Tinting Blockprints with Watercolor
Tinting Block Prints with Watercolor by Molly Hashimoto
Get Acquainted with Your Colors
After working as a watercolor artist for years, I tried out the Safety-Kut blocks and fell in love with printmaking after my very first carving. I found it was a way to create art with high values contrast—that’s not easily achieved in watercolor.
STEP BY STEP
Step 1. Draw the image on Canson vellum drawing paper.
Step 2. Darken image with a 5B pencil.
Step 3. Transfer the drawing to the block. Lay the drawing face down on the Safety-Kut block. Rub vigorously with a baren to transfer the drawing.
Step 4. Begin carving. I start with the most difficult sections first, thus giving myself the option of starting over on a new block if I carve away too much. The goldfinches were the obvious choice to begin with. I like to begin with the small Speedball U-gouge, and I try to follow the contours of the object I’m carving. The carved strokes follow the contours of the bird’s swelling breast and abdomen. Where wing feathers are straight, it’s fine to use a straight carved line. When I want to carve out greater sections I use a larger U-gouge. The V-gouge is handy for running along a ruler to create a very straight-edged line.
Step 5. Prepare the Magnani Pescia printmaking paper. I usually allow for a border of at least 2” all around so that I can trim it down to an even width after the print has dried. Some waste will take place, so allow for a few waste sheets.
Step 6. Prepare the ink. Squeeze about an inch of Daniel Smith water-based Black ink onto the glass or plexiglass. Use the brayer to roll it out to a very thin layer that covers most of the plexiglass. If it’s too tacky you can use a spray bottle to mist a small amount of water onto the ink to thin it.
Step 7. Apply the ink to the block. With the brayer, roll out the ink onto the Safety-Kut block until it evenly coats all the raised sections of the block.
Step 8. Make a proof. I use newsprint for the first proofs. Lay a piece of newsprint onto the block. Press down firmly to secure it. Now rub vigorously with a baren. It may take as long as 5 minutes of careful rubbing to transfer all the ink so don’t be too impatient. Check the proof to see if you need to do more carving.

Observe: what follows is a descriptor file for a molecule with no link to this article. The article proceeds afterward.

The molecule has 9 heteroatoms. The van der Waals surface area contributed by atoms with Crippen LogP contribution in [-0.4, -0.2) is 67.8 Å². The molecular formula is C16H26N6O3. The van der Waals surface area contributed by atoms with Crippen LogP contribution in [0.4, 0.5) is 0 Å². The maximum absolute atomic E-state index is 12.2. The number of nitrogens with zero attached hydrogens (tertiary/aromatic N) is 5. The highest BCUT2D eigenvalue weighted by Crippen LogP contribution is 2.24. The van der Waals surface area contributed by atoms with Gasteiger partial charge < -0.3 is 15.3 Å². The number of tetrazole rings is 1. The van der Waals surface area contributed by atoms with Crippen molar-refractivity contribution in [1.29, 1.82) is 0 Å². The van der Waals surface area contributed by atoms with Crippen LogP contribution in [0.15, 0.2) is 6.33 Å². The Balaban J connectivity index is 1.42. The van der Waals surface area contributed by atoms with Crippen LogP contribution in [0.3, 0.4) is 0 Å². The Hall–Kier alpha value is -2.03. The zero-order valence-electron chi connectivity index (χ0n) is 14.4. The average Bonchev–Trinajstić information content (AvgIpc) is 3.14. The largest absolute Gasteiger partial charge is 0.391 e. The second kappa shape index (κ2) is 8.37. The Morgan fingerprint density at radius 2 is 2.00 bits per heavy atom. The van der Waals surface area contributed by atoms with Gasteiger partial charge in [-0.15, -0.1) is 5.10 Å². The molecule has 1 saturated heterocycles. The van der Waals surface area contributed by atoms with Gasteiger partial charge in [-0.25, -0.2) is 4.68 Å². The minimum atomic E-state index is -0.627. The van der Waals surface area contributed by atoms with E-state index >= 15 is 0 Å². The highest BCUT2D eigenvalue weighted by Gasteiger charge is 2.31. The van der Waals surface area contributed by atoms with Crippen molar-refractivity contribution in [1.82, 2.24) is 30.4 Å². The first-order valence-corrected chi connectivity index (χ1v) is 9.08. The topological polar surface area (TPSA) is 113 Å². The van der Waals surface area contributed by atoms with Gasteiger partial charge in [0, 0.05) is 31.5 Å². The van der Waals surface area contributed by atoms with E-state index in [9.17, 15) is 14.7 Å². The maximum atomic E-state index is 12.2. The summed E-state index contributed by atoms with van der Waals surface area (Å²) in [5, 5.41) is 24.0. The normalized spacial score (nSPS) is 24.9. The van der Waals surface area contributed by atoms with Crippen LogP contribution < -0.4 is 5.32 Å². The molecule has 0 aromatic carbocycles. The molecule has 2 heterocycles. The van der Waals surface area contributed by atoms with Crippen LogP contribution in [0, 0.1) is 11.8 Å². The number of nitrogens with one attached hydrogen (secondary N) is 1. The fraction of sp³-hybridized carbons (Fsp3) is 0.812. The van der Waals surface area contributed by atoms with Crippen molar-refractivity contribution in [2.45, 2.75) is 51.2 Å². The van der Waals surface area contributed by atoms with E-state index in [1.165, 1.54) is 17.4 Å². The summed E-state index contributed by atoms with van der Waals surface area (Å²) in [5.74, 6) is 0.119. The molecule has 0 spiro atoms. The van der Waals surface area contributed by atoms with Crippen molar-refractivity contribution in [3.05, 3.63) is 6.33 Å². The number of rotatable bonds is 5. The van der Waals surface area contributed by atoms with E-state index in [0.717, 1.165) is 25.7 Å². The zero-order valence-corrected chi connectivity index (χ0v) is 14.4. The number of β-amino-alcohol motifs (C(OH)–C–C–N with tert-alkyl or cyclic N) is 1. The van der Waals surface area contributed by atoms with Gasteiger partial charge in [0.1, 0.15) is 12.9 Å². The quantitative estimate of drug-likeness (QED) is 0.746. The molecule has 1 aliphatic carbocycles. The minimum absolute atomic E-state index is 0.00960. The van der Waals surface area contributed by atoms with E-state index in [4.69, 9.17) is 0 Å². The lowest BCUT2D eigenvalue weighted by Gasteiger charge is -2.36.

Step 9. Make the print. Repeat the process of step 8, but use the printmaking paper.
Step 10. Make corrections. Remove the print and examine for areas where ink did not adhere. Use a small paintbrush moistened with water and dipped onto the ink that remains on the plexiglass and dab ink onto the spots where ink didn’t stick.
Step 11. Tint with watercolor. After allowing the ink to dry for a few days, you can now use watercolors on the print. I began with the colors lightest in value: the yellow of goldfinches, then the rose and magenta of the clematis, then orange of the poppies, then the blue shadows on the birdbath. Next I painted the bright green leaves and stems, using a mixture of Hansa Yellow Medium and Phthalo Blue(GS). Last, I painted the dark background which gradates from light yellow green to darker blue green to lighter yellow again, neutralizing the green with the addition of Quinacridone Burnt Orange.
The watercolor paint that you prepare has to be more saturated than if you were painting on watercolor paper. The printmaking paper absorbs the colors more and they appear much lighter when dry. Wet into wet and gradations are a little more difficult than on watercolor paper, but still work well. Because of the simplicity of these types of designs, with bold folk-art color and pattern, the subtlety of gradation is not necessary, so don’t worry if your colors seem too flat. Finally, if your print has buckled after the use of watercolor, you can flatten it under heavy books once the watercolors have dried.